Effect of post-rehabilitation exercise on strength and postural stability following total hip arthroplasty

Date
2001-12-30
Authors
Trudelle-Jackson, Elaine
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Abstract

Patients with total hip arthroplasty (THA) are treated by physical therapists during the acute phase of their recovery, and their treatment consists mainly of self-care instructions and a standard exercise protocol that emphasizes mobility. The literature suggests that strength and postural stability impairments are present in patients who have undergone THA 1 to 2 years previously. However, little is written about the outcomes of physical therapy programs instituted later in the recovery from THA. The purpose of this study was to investigate the effects of a post-rehabilitation exercise program for patients who had undergone THA. Twenty-eight subjects with a mean age of 59.5 years ( SD = 11.2) who had THA 4-12 months previously were randomly assigned to one of two exercise groups. The control group (n = 14) received basic isometric and active ROM exercises while the experimental group (n = 14) received strength and postural stability training exercises. Assessments of self-perceived function, fear of falling, muscle strength, and postural stability were performed before and after the 8-week home exercise intervention. The Wilcoxon Signed Ranks, used to test for significance of pre- and post-exercise differences on the hip questionnaire scores, revealed statistically significant differences for the experimental group but not the control group. A McNemar change test revealed that differences in responses to questions about fear of falling pre- and post-exercise were not significant for either group. A 2 x 2 repeated measures multivariate analysis of variance (MANOVA) used to test pre- and post-exercise differences between and within groups on the strength and postural stability variables revealed a statistically significant group by pre-post test interaction. The multivariate related samples t -test used to test for simple main effects of pre-post differences revealed that differences were significant only for the experimental group. Univariate paired samples t -tests used to test differences between pre- and post-exercise measurements for each muscle strength and postural stability variable in the experimental group, demonstrated significant differences for all variables. The results of this study demonstrated that a physical therapy home exercise program that emphasizes weight bearing and postural stability can improve self-perceived function, muscle strength, and postural stability in patients who are 4 to 12 months post-THA.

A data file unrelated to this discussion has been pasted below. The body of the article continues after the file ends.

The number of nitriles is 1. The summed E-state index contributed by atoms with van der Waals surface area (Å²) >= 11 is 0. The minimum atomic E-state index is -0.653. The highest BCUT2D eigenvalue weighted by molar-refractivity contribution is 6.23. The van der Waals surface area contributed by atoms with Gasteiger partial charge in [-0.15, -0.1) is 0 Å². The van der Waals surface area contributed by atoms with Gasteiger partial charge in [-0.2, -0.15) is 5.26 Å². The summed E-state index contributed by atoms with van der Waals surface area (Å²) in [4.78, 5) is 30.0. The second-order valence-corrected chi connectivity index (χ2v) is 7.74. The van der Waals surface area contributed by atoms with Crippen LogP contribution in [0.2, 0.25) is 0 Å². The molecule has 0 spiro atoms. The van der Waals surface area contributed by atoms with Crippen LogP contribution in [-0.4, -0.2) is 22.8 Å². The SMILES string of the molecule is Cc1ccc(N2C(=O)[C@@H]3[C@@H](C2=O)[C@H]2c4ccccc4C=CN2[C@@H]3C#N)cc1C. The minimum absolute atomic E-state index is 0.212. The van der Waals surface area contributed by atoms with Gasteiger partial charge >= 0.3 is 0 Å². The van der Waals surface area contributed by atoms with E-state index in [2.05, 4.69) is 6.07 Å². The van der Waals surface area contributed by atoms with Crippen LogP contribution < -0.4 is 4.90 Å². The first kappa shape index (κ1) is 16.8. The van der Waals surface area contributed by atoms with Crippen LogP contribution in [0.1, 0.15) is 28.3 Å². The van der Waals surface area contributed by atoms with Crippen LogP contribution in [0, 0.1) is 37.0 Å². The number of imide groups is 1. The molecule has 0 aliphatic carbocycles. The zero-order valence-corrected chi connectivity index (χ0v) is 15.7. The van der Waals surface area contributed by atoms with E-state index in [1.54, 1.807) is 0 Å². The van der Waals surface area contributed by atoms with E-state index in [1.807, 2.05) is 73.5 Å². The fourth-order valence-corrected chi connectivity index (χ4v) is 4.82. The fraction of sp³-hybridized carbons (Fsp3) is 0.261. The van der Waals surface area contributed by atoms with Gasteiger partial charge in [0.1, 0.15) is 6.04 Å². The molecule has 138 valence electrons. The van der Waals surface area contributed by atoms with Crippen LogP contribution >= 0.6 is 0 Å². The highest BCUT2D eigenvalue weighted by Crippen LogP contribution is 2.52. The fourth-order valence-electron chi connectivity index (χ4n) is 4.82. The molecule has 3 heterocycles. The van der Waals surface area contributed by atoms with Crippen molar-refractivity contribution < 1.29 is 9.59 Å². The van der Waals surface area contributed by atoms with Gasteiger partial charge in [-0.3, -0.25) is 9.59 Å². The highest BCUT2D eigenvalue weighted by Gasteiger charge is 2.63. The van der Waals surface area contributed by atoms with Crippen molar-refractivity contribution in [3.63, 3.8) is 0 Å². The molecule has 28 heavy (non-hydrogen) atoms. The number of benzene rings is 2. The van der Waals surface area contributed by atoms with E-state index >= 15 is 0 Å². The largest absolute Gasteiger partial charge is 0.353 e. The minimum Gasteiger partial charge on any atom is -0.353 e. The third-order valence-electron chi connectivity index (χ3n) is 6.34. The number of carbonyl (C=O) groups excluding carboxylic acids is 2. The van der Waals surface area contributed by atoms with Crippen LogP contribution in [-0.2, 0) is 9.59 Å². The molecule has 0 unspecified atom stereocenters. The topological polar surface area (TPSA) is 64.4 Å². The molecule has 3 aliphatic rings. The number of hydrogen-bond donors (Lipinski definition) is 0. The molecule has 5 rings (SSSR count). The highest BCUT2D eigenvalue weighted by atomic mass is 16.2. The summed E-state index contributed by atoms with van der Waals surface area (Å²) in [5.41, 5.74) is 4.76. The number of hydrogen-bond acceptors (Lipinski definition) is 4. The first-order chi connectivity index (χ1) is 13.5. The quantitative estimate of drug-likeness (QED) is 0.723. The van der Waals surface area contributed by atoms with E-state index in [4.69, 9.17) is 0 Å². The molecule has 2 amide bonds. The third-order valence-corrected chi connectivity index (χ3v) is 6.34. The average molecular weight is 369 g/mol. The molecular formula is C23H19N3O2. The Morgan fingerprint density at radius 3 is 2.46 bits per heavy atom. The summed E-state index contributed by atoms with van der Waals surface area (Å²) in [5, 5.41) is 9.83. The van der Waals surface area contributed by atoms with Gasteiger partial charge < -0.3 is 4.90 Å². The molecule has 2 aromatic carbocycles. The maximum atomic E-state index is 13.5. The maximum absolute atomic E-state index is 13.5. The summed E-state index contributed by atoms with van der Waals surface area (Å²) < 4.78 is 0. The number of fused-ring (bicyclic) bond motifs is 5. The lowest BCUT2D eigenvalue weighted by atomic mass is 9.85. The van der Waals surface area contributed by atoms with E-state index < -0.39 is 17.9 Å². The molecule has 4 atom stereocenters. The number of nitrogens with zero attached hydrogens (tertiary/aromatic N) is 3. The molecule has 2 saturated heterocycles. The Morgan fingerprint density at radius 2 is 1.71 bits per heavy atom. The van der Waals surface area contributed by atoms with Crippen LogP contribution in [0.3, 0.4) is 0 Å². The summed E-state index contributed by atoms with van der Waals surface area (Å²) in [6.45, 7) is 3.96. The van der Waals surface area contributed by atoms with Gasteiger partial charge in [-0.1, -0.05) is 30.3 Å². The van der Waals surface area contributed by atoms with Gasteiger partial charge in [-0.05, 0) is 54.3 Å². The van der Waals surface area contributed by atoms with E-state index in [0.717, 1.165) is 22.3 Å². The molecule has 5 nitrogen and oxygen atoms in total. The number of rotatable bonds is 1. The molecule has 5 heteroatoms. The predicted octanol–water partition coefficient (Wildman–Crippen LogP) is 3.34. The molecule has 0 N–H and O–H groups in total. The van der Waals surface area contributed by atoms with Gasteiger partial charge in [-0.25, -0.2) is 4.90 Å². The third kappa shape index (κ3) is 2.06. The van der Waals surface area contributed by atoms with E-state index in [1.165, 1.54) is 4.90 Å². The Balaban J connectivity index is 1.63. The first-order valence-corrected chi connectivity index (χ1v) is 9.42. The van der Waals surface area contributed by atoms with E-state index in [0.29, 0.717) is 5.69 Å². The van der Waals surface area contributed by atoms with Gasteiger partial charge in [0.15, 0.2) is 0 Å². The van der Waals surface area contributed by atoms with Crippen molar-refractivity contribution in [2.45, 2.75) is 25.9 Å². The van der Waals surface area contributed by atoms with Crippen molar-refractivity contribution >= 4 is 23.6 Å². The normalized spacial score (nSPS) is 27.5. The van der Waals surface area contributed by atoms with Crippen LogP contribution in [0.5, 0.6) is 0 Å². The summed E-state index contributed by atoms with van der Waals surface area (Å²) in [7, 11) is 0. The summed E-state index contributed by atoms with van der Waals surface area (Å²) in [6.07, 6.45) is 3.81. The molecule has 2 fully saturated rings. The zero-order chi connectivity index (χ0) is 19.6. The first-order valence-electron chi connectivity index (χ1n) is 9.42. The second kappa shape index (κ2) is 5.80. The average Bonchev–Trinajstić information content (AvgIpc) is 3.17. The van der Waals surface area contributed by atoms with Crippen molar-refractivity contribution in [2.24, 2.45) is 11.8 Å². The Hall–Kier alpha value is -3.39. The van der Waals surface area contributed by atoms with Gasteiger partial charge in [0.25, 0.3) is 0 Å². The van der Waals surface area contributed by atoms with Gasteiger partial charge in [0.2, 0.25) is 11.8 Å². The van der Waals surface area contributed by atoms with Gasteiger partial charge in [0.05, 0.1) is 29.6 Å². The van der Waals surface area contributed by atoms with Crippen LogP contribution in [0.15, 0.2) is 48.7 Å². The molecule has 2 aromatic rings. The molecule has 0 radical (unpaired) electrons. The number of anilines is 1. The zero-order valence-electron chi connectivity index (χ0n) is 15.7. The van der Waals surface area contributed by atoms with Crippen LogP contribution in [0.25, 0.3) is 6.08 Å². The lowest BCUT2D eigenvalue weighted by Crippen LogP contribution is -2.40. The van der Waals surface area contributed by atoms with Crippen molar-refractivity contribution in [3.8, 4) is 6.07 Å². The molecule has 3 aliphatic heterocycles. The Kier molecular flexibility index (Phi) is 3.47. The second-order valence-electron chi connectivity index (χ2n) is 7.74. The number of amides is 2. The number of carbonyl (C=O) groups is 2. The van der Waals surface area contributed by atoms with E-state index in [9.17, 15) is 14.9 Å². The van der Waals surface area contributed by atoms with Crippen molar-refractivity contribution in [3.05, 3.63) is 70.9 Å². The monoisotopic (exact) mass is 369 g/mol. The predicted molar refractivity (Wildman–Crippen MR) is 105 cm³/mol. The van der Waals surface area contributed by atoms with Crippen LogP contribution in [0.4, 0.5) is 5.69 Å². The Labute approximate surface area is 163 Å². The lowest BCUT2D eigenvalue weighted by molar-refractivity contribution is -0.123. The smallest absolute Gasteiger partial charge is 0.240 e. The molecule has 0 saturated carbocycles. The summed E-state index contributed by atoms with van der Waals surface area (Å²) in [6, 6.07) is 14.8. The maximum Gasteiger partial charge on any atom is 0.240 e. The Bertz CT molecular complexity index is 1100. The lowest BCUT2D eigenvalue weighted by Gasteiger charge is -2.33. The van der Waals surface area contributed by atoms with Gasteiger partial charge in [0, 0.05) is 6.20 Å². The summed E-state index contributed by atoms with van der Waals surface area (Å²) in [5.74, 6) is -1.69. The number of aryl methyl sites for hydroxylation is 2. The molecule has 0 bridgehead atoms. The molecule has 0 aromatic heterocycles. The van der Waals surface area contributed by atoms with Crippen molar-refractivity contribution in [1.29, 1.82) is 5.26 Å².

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Keywords
Health and environmental sciences, Exercise, Postrehabilitation, Postural stability, Strength, Total hip arthroplasty
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